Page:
Here’s the basic sound of a snare drum played in reverse:
It’s already a somewhat interesting sound, but we can use tremolo to give it that extra bit of spice.
Here are the settings I’m using:
The biggest differences here are the phase and symmetry settings. The phase is now set to 180, meaning we go from the extreme left side to the extreme right side rather than loud to quiet. The symmetry is set to 50% this time so that there is an equal shift from left to right as there is back right to left.
Add a touch of reverb and the final result comes out like this:
Notice that the sound now feels like it is consuming the entire space and really pulls you in.
3. A Spooky Stereo Effect
Another great use for tremolo is to add haunting ambience. Using a very slow rate, soft smoothing and a wide phase we can give a sound the feeling of coming in and out of nowhere or spinning around our heads.
Here is the sound we’ll be using to demonstrate, a complex pad:
By this point you should be getting the hang of what these different parameters do. We’ve set the rate to a 1/2, so the effect is spread out over a little more time than the rhythmic effects we were using before. The phase is set to 180 so that the sound will cross over the entire stereo field and the depth is at 100% to allow the sound to go completely from one side to the other before crossing back.
The result sounds like this:
4. Creating a Complex Sound
In this last example we’ll look at how to use tremolo with automation to create a more complex sounding idea. The basic sound is just two french horns in fifths:
The first thing we’ll do is automate the panning and volume so the horns have a sense of moving from the right to the left as well as a crescendo and back down to a decrescendo. If you’re not familiar with how to use automation, the concept is beyond the scope of this tutorial but I would highly recommend you learn how to use this very useful tool as soon as possible.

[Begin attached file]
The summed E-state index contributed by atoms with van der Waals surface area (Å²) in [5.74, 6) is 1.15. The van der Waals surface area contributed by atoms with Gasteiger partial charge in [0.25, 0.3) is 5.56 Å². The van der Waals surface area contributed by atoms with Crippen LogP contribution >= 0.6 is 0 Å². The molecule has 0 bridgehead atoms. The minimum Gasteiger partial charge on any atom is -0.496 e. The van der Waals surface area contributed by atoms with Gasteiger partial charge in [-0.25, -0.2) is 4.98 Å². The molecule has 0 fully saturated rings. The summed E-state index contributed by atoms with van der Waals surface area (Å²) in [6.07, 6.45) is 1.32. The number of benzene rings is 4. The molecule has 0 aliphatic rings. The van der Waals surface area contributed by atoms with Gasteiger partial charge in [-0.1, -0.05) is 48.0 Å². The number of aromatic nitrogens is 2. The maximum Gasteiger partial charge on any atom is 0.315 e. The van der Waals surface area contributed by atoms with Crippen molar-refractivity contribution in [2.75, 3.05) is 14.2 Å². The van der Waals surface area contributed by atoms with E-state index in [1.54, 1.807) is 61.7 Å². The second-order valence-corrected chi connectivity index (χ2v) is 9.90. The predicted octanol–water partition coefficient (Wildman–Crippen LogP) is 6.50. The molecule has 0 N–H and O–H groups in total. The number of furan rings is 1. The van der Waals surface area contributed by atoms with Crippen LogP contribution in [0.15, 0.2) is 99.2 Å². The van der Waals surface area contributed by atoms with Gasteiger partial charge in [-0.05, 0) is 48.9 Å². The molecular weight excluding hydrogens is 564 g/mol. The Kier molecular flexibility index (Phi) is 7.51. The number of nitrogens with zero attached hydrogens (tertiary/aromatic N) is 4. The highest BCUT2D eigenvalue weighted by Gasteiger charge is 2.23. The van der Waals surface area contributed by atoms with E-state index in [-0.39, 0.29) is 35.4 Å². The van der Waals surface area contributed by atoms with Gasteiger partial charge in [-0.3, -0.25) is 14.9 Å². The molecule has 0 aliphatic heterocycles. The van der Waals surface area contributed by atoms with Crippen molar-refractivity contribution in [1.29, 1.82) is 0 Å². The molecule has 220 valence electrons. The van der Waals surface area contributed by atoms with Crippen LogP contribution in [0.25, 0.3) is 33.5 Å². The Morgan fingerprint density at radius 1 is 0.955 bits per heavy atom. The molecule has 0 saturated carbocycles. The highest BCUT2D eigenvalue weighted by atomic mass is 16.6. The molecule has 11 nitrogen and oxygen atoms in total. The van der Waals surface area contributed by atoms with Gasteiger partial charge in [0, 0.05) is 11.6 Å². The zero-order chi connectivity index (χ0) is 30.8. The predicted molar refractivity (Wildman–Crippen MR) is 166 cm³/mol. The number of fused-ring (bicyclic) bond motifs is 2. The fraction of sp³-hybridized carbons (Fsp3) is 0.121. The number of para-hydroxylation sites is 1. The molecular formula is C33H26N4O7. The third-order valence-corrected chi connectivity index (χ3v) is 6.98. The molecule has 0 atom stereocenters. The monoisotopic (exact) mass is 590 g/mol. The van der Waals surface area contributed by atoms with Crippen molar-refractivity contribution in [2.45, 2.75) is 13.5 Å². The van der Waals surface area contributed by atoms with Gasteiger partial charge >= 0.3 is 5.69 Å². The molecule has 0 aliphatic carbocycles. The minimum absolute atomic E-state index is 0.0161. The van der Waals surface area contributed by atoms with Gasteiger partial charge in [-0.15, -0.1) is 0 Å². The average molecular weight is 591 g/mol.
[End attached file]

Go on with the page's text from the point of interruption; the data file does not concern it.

Here is a screenshot of the panning automation:
And here’s the volume panning:
This is what our horns sound like so far:
For the tremolo settings we’ll start with 100% depth so that the sound goes from completely full to complete silence. We’ll set our starting rate to a dotted 32nd note (1/32d) which will feel like a very fast pulse. The symmetry should be at 50% to allow an equal amount of time between loud and quiet, and the smoothing should be at 0% so that we’re either loud or silent and nothing in between. Finally the phase is set to 0 because we don’t want the sound to bounce back and forth from left to right, we want it to come in and out of nothing.
Here is what these settings look like:
The part we are going to automate is the rate, so that the sound has a sense of “slowing down”. If you’re using Logic you can adjust this setting by going into automation mode, selecting the track you are working on, and clicking on the automation box under the track name (it defaults to “Volume”). In that menu you can choose tremolo -> rate. Let’s slow the rate all the way from our dotted 32nd note to a 1/2 note.
Here’s how that will look in automation:
Notice that we use a straight line from one end of the rate to the other. This will allow the sound to smoothly slow down over the allotted time, in this case 3 bars.
The result of automating the tremolo:
As you can see from these examples, there is a lot of potential behind a simple and often overlooked plugin such as tremolo. The last three examples were used in context in this piece:
Please leave a comment about what creative ideas ways you’ve come up with to make the most out of tremolo.